Fabrizio Minnino, Jury President, International Federation of Sport Climbing (IFSC) was in Navi Mumbai recently to have a look at the venue of the upcoming World Cup in bouldering and to make sure that whatever infrastructure is required from the jury’s perspective is in place. Excerpts from a conversation:
Now that you have visited the venue of the upcoming World Cup, what are your impressions?
The first positive thing I felt was the friendliness of everybody around and their desire to organize something that would be known all over the world. Second, the venue was really impressive. I had seen some pictures of it but I didn’t know that it would be this good.
For a world class competition in India, the jury has to come from abroad. That entails cost, adding to the cost of a project like the Navi Mumbai World Cup. What should India do to have an adequate number of qualified judges in climbing here itself; what can the IFSC do to help in this regard?
We must start from the fact that a good judge is an experienced judge. If it was enough that you organize a course and qualify it would be very easy. But the problem is that if you attend a course, qualify and then, you don’t take part in competitions, it is very difficult to be a good judge. The starting point therefore is to have many competitions to judge. This cannot be done by the IFSC. What the IFSC can do is provide support for relevant courses and tutorship. But the competitions have to come up here in India or elsewhere in Asia.
So, there has to be a momentum of competitions going on….
You are President of the Jury. What are the challenges you face in the context of today’s climbing competitions?
I would say that compared to 20 years ago, it is a lot easier to be President of the Jury at a World Cup. One reason for this is that organizers have the ability now to check out what has already happened. The organizing team for the Navi Mumbai edition, had for instance, visited the Munich World Cup. One of its nodal members, Abhijit Burman (Bong), has seen the proceedings at Arco; he has also been to Fredrikshavn. When you have seen others do something, you can do the same. You have your benchmark and your reference. I remember that some of the earlier competitions were difficult because the organizers couldn’t understand what they were expected to do and so the work of the Jury President was sort of double work – you had to play the role of both judge and organizer. I am quite sure that we wouldn’t have to do that here. We would be only judging. At an international level, the most interesting challenge today is the act of taking the World Cup competitions all over the world. As yet, we have never held a competition in Africa and the number of competitions in Asia is slowly going up. The challenge going ahead is to move away from the sport’s European roots and be present all over the world. Being at the Olympics – as we hope to by 2020 – will provide the sport the visibility required to make this transition.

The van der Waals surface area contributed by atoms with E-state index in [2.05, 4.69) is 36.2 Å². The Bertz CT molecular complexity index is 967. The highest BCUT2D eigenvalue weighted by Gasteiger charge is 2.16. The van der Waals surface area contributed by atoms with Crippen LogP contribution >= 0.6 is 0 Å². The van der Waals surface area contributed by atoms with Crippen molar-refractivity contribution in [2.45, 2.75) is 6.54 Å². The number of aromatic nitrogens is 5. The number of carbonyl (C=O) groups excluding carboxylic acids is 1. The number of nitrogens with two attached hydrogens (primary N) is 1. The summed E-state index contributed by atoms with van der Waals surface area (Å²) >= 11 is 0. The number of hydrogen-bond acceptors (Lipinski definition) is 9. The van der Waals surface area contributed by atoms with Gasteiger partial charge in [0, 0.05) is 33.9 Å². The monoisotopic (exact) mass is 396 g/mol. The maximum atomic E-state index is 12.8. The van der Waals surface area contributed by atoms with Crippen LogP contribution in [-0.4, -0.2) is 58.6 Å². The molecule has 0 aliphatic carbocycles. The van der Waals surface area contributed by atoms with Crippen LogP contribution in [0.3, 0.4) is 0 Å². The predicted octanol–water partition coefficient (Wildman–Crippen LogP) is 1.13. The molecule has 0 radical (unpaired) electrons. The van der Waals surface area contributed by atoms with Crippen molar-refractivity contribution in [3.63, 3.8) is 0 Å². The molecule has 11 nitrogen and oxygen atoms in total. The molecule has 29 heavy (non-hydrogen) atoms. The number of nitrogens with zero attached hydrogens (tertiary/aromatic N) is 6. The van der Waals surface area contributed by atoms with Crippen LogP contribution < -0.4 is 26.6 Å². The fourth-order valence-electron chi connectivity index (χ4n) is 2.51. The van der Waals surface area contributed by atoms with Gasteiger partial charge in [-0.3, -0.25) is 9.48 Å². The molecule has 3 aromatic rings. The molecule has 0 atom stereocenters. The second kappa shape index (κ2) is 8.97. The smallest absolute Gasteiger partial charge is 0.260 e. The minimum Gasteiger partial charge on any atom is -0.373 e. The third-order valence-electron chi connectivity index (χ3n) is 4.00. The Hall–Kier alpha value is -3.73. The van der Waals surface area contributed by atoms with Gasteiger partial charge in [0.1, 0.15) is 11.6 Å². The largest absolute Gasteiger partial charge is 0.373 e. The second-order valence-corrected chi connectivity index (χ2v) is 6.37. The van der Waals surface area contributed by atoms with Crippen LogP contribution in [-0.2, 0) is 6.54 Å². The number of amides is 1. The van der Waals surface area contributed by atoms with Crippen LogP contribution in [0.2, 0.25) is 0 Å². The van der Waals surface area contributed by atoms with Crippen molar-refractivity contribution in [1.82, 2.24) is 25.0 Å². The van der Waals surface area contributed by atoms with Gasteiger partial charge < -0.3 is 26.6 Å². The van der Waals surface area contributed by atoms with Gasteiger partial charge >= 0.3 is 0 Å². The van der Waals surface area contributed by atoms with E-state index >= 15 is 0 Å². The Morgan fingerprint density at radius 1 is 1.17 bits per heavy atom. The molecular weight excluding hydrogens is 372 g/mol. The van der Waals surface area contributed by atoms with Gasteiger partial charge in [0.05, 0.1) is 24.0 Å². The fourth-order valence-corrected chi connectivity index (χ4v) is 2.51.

Awareness of climbing is still not high in Asia and Africa, which are the locations of interest to the sport, going ahead. Do you think this may see the IFSC engage in more familiarization programmes for the sport in these geographies?
It could be. We will have to discuss it with local federations. If there is a genuine desire to have a larger family for the sport or get the sport better recognition, we can provide the support but the organizing would have to be local.
Judging in various sports is getting increasingly technical. What is the experience in climbing – is it becoming more technology?
Technology can help you but the main point is – you have to have common sense. If you don’t have that, you can’t be a good judge. Also, at competitions, there are two roles involved – there is the judge and there is the route setter. Technology cannot be of much help for the route setter because that art is based on an understanding of how the body moves while engaged in climbing.
Are climbing competitions becoming more and more intense and competitive?
In the beginning we had only lead and speed competitions. Then bouldering arrived; it is completely different from lead. Speed, lead and bouldering are different from each other. The challenge is to go in one direction, where the best athlete is the best athlete in all the three disciplines. So we are now discussing the Olympic format and the Olympic format is to award the really best climber in all the three disciplines. This is the challenge for the coming years.
What impact will the Olympics have on the sport?
It will have enormous impact. A lot more people will get to know about the sport. Getting into the Olympics has been a 20 year-old dream.
Does entering the orbit of the Olympics set any expectations in terms of improving the quality of judging you do? Would you be required to be more exact for instance?
I don’t think so. We are quite professional.
How important is it for a judge of climbing to be also an active climber?
For me, it is important because you must have a feeling of the body movement involved. For me it is very important.
(The author, Shyam G Menon, is a freelance journalist based in Mumbai.)